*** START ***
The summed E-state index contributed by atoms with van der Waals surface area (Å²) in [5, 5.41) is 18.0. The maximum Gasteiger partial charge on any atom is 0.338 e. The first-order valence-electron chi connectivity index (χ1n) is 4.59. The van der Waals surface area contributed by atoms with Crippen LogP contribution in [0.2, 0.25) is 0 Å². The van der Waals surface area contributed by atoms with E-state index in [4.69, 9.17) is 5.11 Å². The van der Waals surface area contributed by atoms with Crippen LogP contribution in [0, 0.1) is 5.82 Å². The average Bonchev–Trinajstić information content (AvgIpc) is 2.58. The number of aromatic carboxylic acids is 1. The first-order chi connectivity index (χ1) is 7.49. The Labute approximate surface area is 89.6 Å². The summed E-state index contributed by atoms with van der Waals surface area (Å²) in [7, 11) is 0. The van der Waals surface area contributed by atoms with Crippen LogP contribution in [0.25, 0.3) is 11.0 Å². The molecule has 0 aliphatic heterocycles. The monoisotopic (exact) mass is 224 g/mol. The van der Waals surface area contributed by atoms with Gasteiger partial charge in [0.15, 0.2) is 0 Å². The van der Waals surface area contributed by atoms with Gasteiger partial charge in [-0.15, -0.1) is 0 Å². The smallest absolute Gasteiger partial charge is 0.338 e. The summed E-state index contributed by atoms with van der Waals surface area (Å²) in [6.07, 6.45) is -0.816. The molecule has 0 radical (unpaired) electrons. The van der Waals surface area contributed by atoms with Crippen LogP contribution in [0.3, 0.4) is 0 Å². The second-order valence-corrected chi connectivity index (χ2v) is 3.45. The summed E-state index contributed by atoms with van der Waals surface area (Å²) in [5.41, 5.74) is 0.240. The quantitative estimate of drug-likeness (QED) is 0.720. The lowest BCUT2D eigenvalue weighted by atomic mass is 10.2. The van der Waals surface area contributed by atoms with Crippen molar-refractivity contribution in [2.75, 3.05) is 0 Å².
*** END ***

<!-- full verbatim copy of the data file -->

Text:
The summed E-state index contributed by atoms with van der Waals surface area (Å²) in [5, 5.41) is 18.0. The maximum Gasteiger partial charge on any atom is 0.338 e. The first-order valence-electron chi connectivity index (χ1n) is 4.59. The van der Waals surface area contributed by atoms with Crippen LogP contribution in [0.2, 0.25) is 0 Å². The van der Waals surface area contributed by atoms with E-state index in [4.69, 9.17) is 5.11 Å². The van der Waals surface area contributed by atoms with Crippen LogP contribution in [0, 0.1) is 5.82 Å². The average Bonchev–Trinajstić information content (AvgIpc) is 2.58. The number of aromatic carboxylic acids is 1. The first-order chi connectivity index (χ1) is 7.49. The Labute approximate surface area is 89.6 Å². The summed E-state index contributed by atoms with van der Waals surface area (Å²) in [7, 11) is 0. The van der Waals surface area contributed by atoms with Crippen LogP contribution in [0.25, 0.3) is 11.0 Å². The molecule has 0 aliphatic heterocycles. The monoisotopic (exact) mass is 224 g/mol. The van der Waals surface area contributed by atoms with Gasteiger partial charge in [0.15, 0.2) is 0 Å². The van der Waals surface area contributed by atoms with Gasteiger partial charge in [-0.15, -0.1) is 0 Å². The smallest absolute Gasteiger partial charge is 0.338 e. The summed E-state index contributed by atoms with van der Waals surface area (Å²) in [6.07, 6.45) is -0.816. The molecule has 0 radical (unpaired) electrons. The van der Waals surface area contributed by atoms with Crippen LogP contribution in [0.3, 0.4) is 0 Å². The second-order valence-corrected chi connectivity index (χ2v) is 3.45. The summed E-state index contributed by atoms with van der Waals surface area (Å²) in [5.41, 5.74) is 0.240. The quantitative estimate of drug-likeness (QED) is 0.720. The lowest BCUT2D eigenvalue weighted by atomic mass is 10.2. The van der Waals surface area contributed by atoms with Crippen molar-refractivity contribution in [2.75, 3.05) is 0 Å².